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Bushy Joins – a closer look

When 12.2 came out most of the (optimizer) focus was around SPD and how to avoid the challenges from 12.1. Still 12.2 introduced several (less acclaimed) optimizations including “Bushy Join” transformation, which is interesting since (I think, corrections welcome) Bushy Join concept isn’t necessarily tied to query transformation in general, especially before 12.2 (some reference about “manual” bushy joins here and here) or in other RDBMS (a manual example on SQL Server here).
Anyway being the CBO way of improving our code query transformations here we go again.

There isn’t much on the internet about Bushy Joins and 12.2 beside this article so I decided to take a closer look. All the tests are from a 12.2 vanilla installation with bushy joins enabled

SQL> @hparam bushy
NAME                              DESCRIPTION                         SESSION_VA
--------------------------------- ----------------------------------- ----------
_optimizer_bushy_cost_factor      cost factor for bushy join          100       
_optimizer_bushy_fact_dim_ratio   bushy join dimension to fact ratio  20        
_optimizer_bushy_fact_min_size    minimumm fact size for bushy join   100000    
_optimizer_bushy_join             enables bushy join                  ON        

and the DDL to create the objects are the following

create table f1 as select a.* from dba_objects a, (select 1 from dual connect by rownum <= 2);
create table d1 as select object_id, object_type from dba_objects;
create table f2 as select a.* from dba_objects a, (select 1 from dual connect by rownum <= 2);
create table d2 as select object_id, object_type from dba_objects;

exec dbms_stats.gather_table_stats(user,'F1');
exec dbms_stats.gather_table_stats(user,'D1');
exec dbms_stats.gather_table_stats(user,'D2');
exec dbms_stats.gather_table_stats(user,'F2');

create index f1_idx1 on f1(object_id);
create index f2_idx1 on f2(object_id);
create index f1_idx2 on f1(object_type);
create index f2_idx2 on f2(object_type);

select table_name, num_rows from user_tables where table_name like 'F_' or table_name like 'D_';

------------- ----------
F1                147200
D1                 73601
F2                147204
D2                 73603

The DUAL to duplicate the number of rows in DBA_OBJECTS is just to have more than 100k rows in the two fact tables F1 and F2 (also indexes *IDX1 are never used in my examples but I created them so in the spirit of full disclosure I included them).

select f1.*, f2.* 
  from f1, f2, d1, d2 
 where f1.object_type = f2.object_type 
   and d1.object_type = f1.object_type 
   and f2.object_type = d2.object_type 
   and d1.object_id = 123 
   and d2.object_id = 456;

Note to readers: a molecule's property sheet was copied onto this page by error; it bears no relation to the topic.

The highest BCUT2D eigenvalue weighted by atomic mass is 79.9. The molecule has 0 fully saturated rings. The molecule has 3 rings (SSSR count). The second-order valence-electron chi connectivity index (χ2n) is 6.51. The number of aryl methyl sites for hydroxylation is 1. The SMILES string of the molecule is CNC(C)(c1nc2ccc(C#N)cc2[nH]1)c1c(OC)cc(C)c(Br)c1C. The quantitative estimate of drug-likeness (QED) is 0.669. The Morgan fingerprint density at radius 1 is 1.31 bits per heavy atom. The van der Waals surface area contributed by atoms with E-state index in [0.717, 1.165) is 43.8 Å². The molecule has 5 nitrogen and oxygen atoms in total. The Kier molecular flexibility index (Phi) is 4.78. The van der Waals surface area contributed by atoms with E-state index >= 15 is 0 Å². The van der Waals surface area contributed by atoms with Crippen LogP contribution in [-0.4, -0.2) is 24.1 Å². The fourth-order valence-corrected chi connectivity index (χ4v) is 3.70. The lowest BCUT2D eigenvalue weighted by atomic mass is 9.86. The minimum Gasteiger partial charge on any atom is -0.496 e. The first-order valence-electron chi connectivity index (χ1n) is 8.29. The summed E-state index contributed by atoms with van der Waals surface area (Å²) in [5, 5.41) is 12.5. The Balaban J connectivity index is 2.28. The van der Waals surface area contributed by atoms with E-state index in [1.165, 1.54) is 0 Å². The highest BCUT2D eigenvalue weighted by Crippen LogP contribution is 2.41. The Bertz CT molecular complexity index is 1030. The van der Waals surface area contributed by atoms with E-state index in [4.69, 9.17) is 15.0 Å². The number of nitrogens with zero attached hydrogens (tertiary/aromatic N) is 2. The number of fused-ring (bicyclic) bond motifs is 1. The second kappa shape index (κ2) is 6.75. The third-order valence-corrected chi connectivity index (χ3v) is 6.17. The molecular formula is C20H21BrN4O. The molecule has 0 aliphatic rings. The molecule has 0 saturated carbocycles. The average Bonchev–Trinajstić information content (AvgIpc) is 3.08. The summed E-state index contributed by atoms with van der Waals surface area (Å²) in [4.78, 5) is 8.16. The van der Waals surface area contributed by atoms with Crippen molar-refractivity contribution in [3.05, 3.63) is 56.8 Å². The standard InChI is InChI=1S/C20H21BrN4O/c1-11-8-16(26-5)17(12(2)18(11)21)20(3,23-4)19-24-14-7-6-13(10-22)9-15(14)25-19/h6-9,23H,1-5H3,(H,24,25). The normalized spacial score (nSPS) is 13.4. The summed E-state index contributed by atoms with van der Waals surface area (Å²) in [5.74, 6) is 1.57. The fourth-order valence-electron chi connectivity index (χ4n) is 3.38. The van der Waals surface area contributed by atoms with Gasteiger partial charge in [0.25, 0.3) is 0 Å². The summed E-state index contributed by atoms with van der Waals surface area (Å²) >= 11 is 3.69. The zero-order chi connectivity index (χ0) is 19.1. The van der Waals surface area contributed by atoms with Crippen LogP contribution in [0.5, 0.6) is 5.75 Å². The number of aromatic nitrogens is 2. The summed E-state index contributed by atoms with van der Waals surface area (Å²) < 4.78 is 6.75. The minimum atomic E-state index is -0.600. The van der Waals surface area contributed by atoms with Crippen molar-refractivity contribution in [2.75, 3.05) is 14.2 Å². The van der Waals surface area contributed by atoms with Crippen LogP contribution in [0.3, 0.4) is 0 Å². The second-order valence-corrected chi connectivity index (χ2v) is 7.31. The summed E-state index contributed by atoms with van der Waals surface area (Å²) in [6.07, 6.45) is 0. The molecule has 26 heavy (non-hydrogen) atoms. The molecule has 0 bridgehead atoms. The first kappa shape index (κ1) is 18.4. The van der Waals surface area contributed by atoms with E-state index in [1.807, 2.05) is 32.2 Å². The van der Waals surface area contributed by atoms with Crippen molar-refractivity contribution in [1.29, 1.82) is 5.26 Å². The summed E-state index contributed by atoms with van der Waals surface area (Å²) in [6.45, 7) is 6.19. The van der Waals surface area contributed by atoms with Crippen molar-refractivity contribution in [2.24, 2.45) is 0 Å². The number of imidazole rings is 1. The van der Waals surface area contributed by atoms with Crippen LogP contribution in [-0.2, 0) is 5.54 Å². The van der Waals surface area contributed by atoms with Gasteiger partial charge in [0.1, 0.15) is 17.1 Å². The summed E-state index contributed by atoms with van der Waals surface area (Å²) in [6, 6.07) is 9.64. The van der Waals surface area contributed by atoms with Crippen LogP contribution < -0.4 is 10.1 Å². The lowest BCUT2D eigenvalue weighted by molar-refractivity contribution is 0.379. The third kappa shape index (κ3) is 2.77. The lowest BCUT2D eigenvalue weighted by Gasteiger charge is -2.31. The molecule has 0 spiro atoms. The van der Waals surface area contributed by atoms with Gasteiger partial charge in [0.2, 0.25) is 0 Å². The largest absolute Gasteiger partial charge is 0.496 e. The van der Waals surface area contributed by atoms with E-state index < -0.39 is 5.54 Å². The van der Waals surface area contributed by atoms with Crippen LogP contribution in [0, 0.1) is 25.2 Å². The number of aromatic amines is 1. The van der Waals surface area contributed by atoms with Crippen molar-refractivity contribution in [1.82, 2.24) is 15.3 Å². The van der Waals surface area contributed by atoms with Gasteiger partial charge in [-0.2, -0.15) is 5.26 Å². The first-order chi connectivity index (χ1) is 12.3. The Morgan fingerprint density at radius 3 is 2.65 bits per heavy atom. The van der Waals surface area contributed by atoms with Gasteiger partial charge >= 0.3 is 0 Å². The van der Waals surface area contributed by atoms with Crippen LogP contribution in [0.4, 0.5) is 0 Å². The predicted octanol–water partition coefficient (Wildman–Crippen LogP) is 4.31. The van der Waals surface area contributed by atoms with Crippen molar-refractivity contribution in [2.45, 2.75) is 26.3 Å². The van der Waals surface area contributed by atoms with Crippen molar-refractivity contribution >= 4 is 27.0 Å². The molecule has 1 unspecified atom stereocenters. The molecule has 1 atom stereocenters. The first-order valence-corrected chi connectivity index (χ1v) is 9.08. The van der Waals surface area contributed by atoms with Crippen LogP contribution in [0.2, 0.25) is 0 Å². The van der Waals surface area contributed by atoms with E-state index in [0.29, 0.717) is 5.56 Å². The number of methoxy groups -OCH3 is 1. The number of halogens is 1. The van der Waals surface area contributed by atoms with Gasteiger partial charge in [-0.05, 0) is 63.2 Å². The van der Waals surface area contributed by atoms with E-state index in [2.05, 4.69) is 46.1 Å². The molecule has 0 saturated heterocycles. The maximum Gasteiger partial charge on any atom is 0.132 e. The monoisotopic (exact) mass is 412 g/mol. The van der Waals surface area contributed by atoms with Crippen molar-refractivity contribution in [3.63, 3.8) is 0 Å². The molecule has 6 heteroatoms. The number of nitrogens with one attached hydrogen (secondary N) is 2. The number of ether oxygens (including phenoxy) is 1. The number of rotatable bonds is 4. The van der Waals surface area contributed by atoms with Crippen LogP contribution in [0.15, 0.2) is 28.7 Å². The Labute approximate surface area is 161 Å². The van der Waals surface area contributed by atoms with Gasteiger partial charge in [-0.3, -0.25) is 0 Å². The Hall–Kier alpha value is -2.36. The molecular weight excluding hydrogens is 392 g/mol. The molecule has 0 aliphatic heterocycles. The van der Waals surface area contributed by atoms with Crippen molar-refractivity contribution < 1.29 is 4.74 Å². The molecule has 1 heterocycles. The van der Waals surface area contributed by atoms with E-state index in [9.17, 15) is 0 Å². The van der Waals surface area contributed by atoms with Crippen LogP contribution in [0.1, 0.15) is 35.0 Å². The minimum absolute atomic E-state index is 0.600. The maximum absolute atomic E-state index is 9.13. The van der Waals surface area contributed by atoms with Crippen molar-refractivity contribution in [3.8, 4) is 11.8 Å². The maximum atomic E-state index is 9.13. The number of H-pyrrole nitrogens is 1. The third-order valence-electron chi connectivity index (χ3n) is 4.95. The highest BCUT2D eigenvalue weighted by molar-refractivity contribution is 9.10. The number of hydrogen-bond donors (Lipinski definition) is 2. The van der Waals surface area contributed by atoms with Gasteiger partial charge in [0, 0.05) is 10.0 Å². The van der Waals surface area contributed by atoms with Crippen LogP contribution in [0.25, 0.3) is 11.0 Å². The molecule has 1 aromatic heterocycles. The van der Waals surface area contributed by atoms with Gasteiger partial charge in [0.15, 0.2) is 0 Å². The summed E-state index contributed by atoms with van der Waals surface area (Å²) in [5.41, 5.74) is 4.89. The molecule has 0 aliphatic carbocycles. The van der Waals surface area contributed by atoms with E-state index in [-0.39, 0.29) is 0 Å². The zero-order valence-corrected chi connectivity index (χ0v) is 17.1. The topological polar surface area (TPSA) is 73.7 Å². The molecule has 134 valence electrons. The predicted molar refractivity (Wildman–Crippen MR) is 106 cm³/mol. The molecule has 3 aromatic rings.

| Id |Operation                      |Name             | Rows | Cost|
|   0|SELECT STATEMENT               |                 |  208K|  414|
|*  1| HASH JOIN                     |                 |  208K|  414|
|   2|  NESTED LOOPS                 |                 | 3132 |  207|
|   3|   NESTED LOOPS                |                 | 3132 |  207|
|*  4|    TABLE ACCESS FULL          |D1               |    1 |   58|
|*  5|    INDEX RANGE SCAN           |F1_IDX2          | 3132 |    9|
|   6|   TABLE ACCESS BY INDEX ROWID |F1               | 3132 |  148|
|   7|  VIEW                         |VW_BUSHY_A9E4AA31| 3132 |  207|
|   8|   NESTED LOOPS                |                 | 3132 |  207|
|   9|    NESTED LOOPS               |                 | 3132 |  207|
|* 10|     TABLE ACCESS FULL         |D2               |    1 |   58|
|* 11|     INDEX RANGE SCAN          |F2_IDX2          | 3132 |    9|
|  12|    TABLE ACCESS BY INDEX ROWID|F2               | 3132 |  148|

Predicate Information (identified by operation id):
   1 - access("F1"."OBJECT_TYPE"="ITEM_1")
   4 - filter("D1"."OBJECT_ID"=123)
   5 - access("D1"."OBJECT_TYPE"="F1"."OBJECT_TYPE")
  10 - filter("D2"."OBJECT_ID"=456)
  11 - access("F2"."OBJECT_TYPE"="D2"."OBJECT_TYPE")

From the execution plan D1 and F1 are joined together first and the result is then joined with [the result of the join between D2 and F2].
In this case this is a good idea since the two large fact tables are joined together without any dimension in between, thus the filtering introduced by the two dimensions cannot be applied before a large (and filtered) fact table is joined with another large (and not filtered) fact table. Btw what I just said is a bit incorrect since a merge join cartesian between the two dimensions wouldn’t be a too bad idea in this case (it’s actually what the CBO does once Bushy Joins are disabled).

Let’s take a look under the hood, aka 10053 trace </p />

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